QSI seminar on 11 Jan 2019
Speakers: Prof Scott Aaronson and Assoc Prof Dana Moshkovitz, the University of Texas at Austin
Time and Location: 11 Jan 2019 (Friday), 2 to 4:30pm (with a 20-min break in between) / CB08.03.005, UTS (the building of the UTS Business School, i.e. Building 8 of UTS; see this link for a map)
Title and abs for Scott's talk:
Title: Gentle Measurement of Quantum States and Differential Privacy
Abstract: I'll describe a surprising new connection between gentle measurement (where one wants to measure n quantum states, in a way that damages the states only by a little) and differential privacy (where one wants to query a database about n users, in a way that reveals only a little about any individual user). The connection is bidirectional, though with loss of parameters in going from DP to gentle measurement. By exploiting this connection, together with the Private Multiplicative Weights algorithm of Hardt and Rothblum, we're able to give a new protocol for so-called "shadow tomography" of quantum states, which improves over the parameters of a previous protocol for that task due to Aaronson, and which has the additional advantage of being "online" (that is, the measurements are processed one at a time).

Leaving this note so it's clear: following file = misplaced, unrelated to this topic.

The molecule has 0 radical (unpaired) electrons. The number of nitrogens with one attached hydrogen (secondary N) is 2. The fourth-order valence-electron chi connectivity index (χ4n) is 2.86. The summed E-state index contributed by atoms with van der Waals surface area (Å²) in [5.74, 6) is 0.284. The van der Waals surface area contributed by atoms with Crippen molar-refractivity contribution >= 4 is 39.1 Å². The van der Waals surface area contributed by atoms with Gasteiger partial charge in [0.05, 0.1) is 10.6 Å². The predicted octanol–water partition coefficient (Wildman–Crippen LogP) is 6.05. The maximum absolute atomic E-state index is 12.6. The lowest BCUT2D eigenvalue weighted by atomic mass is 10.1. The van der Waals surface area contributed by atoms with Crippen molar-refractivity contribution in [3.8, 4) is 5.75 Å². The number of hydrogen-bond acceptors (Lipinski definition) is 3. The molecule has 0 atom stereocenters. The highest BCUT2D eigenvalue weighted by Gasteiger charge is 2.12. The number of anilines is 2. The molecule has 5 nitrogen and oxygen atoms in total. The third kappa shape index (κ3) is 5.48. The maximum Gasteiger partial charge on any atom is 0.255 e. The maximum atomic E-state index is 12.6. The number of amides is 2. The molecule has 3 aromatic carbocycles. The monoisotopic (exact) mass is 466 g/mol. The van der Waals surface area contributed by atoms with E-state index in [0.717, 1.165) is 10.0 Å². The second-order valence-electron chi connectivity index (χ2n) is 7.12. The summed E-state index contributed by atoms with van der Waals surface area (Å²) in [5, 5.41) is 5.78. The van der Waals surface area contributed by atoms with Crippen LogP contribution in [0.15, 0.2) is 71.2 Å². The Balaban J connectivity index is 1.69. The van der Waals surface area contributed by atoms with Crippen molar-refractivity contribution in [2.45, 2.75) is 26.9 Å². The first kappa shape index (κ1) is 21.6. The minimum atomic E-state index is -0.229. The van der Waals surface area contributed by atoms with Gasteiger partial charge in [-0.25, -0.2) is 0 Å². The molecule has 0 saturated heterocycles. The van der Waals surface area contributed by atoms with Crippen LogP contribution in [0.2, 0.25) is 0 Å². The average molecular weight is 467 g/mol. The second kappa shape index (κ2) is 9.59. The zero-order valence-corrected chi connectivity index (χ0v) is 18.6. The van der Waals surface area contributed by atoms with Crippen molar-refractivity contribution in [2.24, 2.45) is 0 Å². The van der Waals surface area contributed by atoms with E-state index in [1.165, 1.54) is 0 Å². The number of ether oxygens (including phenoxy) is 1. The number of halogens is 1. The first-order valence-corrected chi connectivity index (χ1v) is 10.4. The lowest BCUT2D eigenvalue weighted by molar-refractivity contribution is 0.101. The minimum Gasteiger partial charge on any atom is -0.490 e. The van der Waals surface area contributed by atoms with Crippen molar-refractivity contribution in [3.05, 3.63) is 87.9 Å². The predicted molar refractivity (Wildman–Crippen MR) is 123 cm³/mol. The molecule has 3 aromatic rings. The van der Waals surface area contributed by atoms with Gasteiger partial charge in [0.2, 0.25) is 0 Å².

Joint work with Guy Rothblum (Weizmann Institute); paper available soon.
Title and abs for Dana's talk:
Title: What Cannot Be Learned With Bounded Memory
Abstract: How does computational learning change when one cannot store all the examples one sees in memory? This question has seen a burst of interest this past few years, leading to the surprising theorem that there exist simple concepts (parities) that require an extraordinary amount of time to learn unless one has quite a lot of memory. In this work we show that in fact most concepts cannot be learned without sufficient memory. This subsumes the aforementioned theorem and implies similar results for other concepts of interest. The new results follow from a general combinatorial framework that we developed to prove lower bounds for space bounded learning.
Joint work with Michal Moshkovitz, Hebrew University.